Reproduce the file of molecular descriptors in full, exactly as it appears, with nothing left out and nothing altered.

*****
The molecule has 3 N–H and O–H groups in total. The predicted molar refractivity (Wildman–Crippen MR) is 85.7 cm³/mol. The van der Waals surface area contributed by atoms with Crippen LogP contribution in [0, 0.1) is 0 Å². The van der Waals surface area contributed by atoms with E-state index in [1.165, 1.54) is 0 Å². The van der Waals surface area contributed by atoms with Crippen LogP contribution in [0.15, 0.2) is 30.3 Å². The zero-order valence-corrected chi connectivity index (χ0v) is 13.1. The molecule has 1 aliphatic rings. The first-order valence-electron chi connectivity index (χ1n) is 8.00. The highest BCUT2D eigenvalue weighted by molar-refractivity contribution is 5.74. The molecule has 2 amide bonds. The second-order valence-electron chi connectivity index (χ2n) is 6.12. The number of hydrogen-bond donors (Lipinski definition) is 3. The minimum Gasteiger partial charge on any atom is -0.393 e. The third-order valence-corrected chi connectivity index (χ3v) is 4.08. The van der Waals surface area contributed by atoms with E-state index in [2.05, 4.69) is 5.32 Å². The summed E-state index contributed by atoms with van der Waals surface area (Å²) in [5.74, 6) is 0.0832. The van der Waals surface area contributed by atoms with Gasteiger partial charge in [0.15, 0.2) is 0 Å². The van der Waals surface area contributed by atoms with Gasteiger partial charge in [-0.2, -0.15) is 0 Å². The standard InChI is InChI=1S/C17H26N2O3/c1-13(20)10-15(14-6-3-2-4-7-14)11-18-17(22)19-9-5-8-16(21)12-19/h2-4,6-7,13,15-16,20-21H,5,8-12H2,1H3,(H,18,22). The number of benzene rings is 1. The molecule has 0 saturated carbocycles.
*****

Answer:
The molecule has 3 N–H and O–H groups in total. The predicted molar refractivity (Wildman–Crippen MR) is 85.7 cm³/mol. The van der Waals surface area contributed by atoms with Crippen LogP contribution in [0, 0.1) is 0 Å². The van der Waals surface area contributed by atoms with E-state index in [1.165, 1.54) is 0 Å². The van der Waals surface area contributed by atoms with Crippen LogP contribution in [0.15, 0.2) is 30.3 Å². The zero-order valence-corrected chi connectivity index (χ0v) is 13.1. The molecule has 1 aliphatic rings. The first-order valence-electron chi connectivity index (χ1n) is 8.00. The highest BCUT2D eigenvalue weighted by molar-refractivity contribution is 5.74. The molecule has 2 amide bonds. The second-order valence-electron chi connectivity index (χ2n) is 6.12. The number of hydrogen-bond donors (Lipinski definition) is 3. The minimum Gasteiger partial charge on any atom is -0.393 e. The third-order valence-corrected chi connectivity index (χ3v) is 4.08. The van der Waals surface area contributed by atoms with E-state index in [2.05, 4.69) is 5.32 Å². The summed E-state index contributed by atoms with van der Waals surface area (Å²) in [5.74, 6) is 0.0832. The van der Waals surface area contributed by atoms with Gasteiger partial charge in [0.15, 0.2) is 0 Å². The van der Waals surface area contributed by atoms with Gasteiger partial charge in [-0.2, -0.15) is 0 Å². The standard InChI is InChI=1S/C17H26N2O3/c1-13(20)10-15(14-6-3-2-4-7-14)11-18-17(22)19-9-5-8-16(21)12-19/h2-4,6-7,13,15-16,20-21H,5,8-12H2,1H3,(H,18,22). The number of benzene rings is 1. The molecule has 0 saturated carbocycles.